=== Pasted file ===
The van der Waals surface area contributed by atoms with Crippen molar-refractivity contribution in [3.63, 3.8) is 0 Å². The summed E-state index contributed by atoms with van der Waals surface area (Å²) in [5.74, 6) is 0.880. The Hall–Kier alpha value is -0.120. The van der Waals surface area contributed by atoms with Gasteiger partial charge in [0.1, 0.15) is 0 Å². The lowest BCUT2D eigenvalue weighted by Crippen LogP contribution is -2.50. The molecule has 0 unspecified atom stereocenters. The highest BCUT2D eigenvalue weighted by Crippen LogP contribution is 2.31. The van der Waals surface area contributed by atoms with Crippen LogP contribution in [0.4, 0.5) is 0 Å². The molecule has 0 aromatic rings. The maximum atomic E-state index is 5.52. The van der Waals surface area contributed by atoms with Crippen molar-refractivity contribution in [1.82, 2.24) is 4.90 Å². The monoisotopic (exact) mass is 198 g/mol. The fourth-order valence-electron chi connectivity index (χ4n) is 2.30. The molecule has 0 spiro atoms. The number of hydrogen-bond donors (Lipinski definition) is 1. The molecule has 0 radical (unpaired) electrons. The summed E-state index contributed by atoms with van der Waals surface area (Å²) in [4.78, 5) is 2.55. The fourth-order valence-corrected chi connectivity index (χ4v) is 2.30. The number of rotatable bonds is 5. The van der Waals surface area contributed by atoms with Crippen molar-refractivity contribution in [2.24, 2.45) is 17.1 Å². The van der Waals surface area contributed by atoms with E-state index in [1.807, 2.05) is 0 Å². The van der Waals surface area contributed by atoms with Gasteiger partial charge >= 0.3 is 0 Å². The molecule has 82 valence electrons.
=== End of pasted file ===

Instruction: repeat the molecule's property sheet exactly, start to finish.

The van der Waals surface area contributed by atoms with Crippen molar-refractivity contribution in [3.63, 3.8) is 0 Å². The summed E-state index contributed by atoms with van der Waals surface area (Å²) in [5.74, 6) is 0.880. The Hall–Kier alpha value is -0.120. The van der Waals surface area contributed by atoms with Gasteiger partial charge in [0.1, 0.15) is 0 Å². The lowest BCUT2D eigenvalue weighted by Crippen LogP contribution is -2.50. The molecule has 0 unspecified atom stereocenters. The highest BCUT2D eigenvalue weighted by Crippen LogP contribution is 2.31. The van der Waals surface area contributed by atoms with Crippen LogP contribution in [0.4, 0.5) is 0 Å². The molecule has 0 aromatic rings. The maximum atomic E-state index is 5.52. The van der Waals surface area contributed by atoms with Crippen molar-refractivity contribution in [1.82, 2.24) is 4.90 Å². The monoisotopic (exact) mass is 198 g/mol. The fourth-order valence-electron chi connectivity index (χ4n) is 2.30. The molecule has 0 spiro atoms. The number of hydrogen-bond donors (Lipinski definition) is 1. The molecule has 0 radical (unpaired) electrons. The summed E-state index contributed by atoms with van der Waals surface area (Å²) in [4.78, 5) is 2.55. The fourth-order valence-corrected chi connectivity index (χ4v) is 2.30. The number of rotatable bonds is 5. The van der Waals surface area contributed by atoms with Crippen molar-refractivity contribution in [2.24, 2.45) is 17.1 Å². The van der Waals surface area contributed by atoms with E-state index in [1.807, 2.05) is 0 Å². The van der Waals surface area contributed by atoms with Gasteiger partial charge >= 0.3 is 0 Å². The molecule has 82 valence electrons.